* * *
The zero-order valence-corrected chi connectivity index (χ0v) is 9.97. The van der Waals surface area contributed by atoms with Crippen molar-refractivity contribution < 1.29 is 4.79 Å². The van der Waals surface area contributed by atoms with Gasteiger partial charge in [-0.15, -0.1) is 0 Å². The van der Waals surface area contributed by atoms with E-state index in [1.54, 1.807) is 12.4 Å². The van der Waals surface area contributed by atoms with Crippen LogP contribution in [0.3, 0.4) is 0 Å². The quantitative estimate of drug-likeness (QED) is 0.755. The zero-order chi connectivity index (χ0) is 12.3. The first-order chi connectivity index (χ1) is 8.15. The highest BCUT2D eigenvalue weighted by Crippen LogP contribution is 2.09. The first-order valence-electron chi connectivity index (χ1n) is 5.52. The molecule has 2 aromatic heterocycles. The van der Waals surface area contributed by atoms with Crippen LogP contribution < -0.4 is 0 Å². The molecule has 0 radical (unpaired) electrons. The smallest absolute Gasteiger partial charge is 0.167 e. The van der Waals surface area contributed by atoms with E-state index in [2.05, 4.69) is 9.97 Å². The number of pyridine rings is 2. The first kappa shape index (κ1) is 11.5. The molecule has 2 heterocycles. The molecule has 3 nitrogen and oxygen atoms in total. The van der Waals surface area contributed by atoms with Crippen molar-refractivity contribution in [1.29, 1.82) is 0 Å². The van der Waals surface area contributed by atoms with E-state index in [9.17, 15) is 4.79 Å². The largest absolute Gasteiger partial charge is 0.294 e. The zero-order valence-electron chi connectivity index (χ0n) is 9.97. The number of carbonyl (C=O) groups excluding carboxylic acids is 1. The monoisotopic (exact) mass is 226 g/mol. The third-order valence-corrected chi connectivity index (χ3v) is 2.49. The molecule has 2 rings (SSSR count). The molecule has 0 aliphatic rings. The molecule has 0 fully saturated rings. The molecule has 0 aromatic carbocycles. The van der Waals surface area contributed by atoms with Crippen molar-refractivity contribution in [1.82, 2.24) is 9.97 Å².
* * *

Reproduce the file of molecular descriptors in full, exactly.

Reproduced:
The zero-order valence-corrected chi connectivity index (χ0v) is 9.97. The van der Waals surface area contributed by atoms with Crippen molar-refractivity contribution < 1.29 is 4.79 Å². The van der Waals surface area contributed by atoms with Gasteiger partial charge in [-0.15, -0.1) is 0 Å². The van der Waals surface area contributed by atoms with E-state index in [1.54, 1.807) is 12.4 Å². The van der Waals surface area contributed by atoms with Crippen LogP contribution in [0.3, 0.4) is 0 Å². The quantitative estimate of drug-likeness (QED) is 0.755. The zero-order chi connectivity index (χ0) is 12.3. The first-order chi connectivity index (χ1) is 8.15. The highest BCUT2D eigenvalue weighted by Crippen LogP contribution is 2.09. The first-order valence-electron chi connectivity index (χ1n) is 5.52. The molecule has 2 aromatic heterocycles. The van der Waals surface area contributed by atoms with Crippen LogP contribution < -0.4 is 0 Å². The molecule has 0 radical (unpaired) electrons. The smallest absolute Gasteiger partial charge is 0.167 e. The van der Waals surface area contributed by atoms with E-state index in [2.05, 4.69) is 9.97 Å². The number of pyridine rings is 2. The first kappa shape index (κ1) is 11.5. The molecule has 2 heterocycles. The molecule has 3 nitrogen and oxygen atoms in total. The van der Waals surface area contributed by atoms with Crippen molar-refractivity contribution in [1.29, 1.82) is 0 Å². The van der Waals surface area contributed by atoms with E-state index in [9.17, 15) is 4.79 Å². The largest absolute Gasteiger partial charge is 0.294 e. The zero-order valence-electron chi connectivity index (χ0n) is 9.97. The number of carbonyl (C=O) groups excluding carboxylic acids is 1. The monoisotopic (exact) mass is 226 g/mol. The third-order valence-corrected chi connectivity index (χ3v) is 2.49. The molecule has 2 rings (SSSR count). The molecule has 0 aliphatic rings. The molecule has 0 fully saturated rings. The molecule has 0 aromatic carbocycles. The van der Waals surface area contributed by atoms with Crippen molar-refractivity contribution in [1.82, 2.24) is 9.97 Å².